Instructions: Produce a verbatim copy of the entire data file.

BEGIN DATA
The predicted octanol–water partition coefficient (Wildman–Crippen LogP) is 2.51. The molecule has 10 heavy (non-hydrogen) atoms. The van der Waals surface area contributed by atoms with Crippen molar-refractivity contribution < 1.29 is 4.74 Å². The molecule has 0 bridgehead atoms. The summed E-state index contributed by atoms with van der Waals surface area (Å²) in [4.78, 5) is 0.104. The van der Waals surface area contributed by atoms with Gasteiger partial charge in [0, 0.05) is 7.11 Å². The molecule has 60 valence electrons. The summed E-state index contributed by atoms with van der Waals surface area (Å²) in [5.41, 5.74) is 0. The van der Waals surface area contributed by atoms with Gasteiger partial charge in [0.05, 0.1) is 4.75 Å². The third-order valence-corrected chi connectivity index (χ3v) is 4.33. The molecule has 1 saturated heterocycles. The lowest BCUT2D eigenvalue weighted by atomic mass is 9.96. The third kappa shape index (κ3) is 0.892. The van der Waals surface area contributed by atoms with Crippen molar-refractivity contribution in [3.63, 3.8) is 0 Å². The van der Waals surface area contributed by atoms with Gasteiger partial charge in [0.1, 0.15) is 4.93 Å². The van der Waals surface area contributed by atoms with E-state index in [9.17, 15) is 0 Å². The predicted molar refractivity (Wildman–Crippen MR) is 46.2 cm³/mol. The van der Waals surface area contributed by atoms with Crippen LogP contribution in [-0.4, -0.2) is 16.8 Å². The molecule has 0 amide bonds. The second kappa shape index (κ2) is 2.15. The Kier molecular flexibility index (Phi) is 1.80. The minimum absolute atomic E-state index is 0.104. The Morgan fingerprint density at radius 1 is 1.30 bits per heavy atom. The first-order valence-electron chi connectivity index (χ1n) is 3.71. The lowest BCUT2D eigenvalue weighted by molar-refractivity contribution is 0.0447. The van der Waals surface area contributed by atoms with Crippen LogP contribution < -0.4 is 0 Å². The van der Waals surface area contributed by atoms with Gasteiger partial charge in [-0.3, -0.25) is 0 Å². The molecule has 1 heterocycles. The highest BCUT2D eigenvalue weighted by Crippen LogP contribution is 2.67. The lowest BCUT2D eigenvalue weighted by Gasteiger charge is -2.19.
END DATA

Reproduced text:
The predicted octanol–water partition coefficient (Wildman–Crippen LogP) is 2.51. The molecule has 10 heavy (non-hydrogen) atoms. The van der Waals surface area contributed by atoms with Crippen molar-refractivity contribution < 1.29 is 4.74 Å². The molecule has 0 bridgehead atoms. The summed E-state index contributed by atoms with van der Waals surface area (Å²) in [4.78, 5) is 0.104. The van der Waals surface area contributed by atoms with Gasteiger partial charge in [0, 0.05) is 7.11 Å². The molecule has 60 valence electrons. The summed E-state index contributed by atoms with van der Waals surface area (Å²) in [5.41, 5.74) is 0. The van der Waals surface area contributed by atoms with Gasteiger partial charge in [0.05, 0.1) is 4.75 Å². The third-order valence-corrected chi connectivity index (χ3v) is 4.33. The molecule has 1 saturated heterocycles. The lowest BCUT2D eigenvalue weighted by atomic mass is 9.96. The third kappa shape index (κ3) is 0.892. The van der Waals surface area contributed by atoms with Crippen molar-refractivity contribution in [3.63, 3.8) is 0 Å². The van der Waals surface area contributed by atoms with Gasteiger partial charge in [0.1, 0.15) is 4.93 Å². The van der Waals surface area contributed by atoms with E-state index in [9.17, 15) is 0 Å². The predicted molar refractivity (Wildman–Crippen MR) is 46.2 cm³/mol. The van der Waals surface area contributed by atoms with Crippen LogP contribution in [-0.4, -0.2) is 16.8 Å². The molecule has 0 amide bonds. The second kappa shape index (κ2) is 2.15. The Kier molecular flexibility index (Phi) is 1.80. The minimum absolute atomic E-state index is 0.104. The Morgan fingerprint density at radius 1 is 1.30 bits per heavy atom. The first-order valence-electron chi connectivity index (χ1n) is 3.71. The lowest BCUT2D eigenvalue weighted by molar-refractivity contribution is 0.0447. The van der Waals surface area contributed by atoms with Crippen LogP contribution < -0.4 is 0 Å². The van der Waals surface area contributed by atoms with Gasteiger partial charge in [-0.3, -0.25) is 0 Å². The molecule has 1 heterocycles. The highest BCUT2D eigenvalue weighted by Crippen LogP contribution is 2.67. The lowest BCUT2D eigenvalue weighted by Gasteiger charge is -2.19.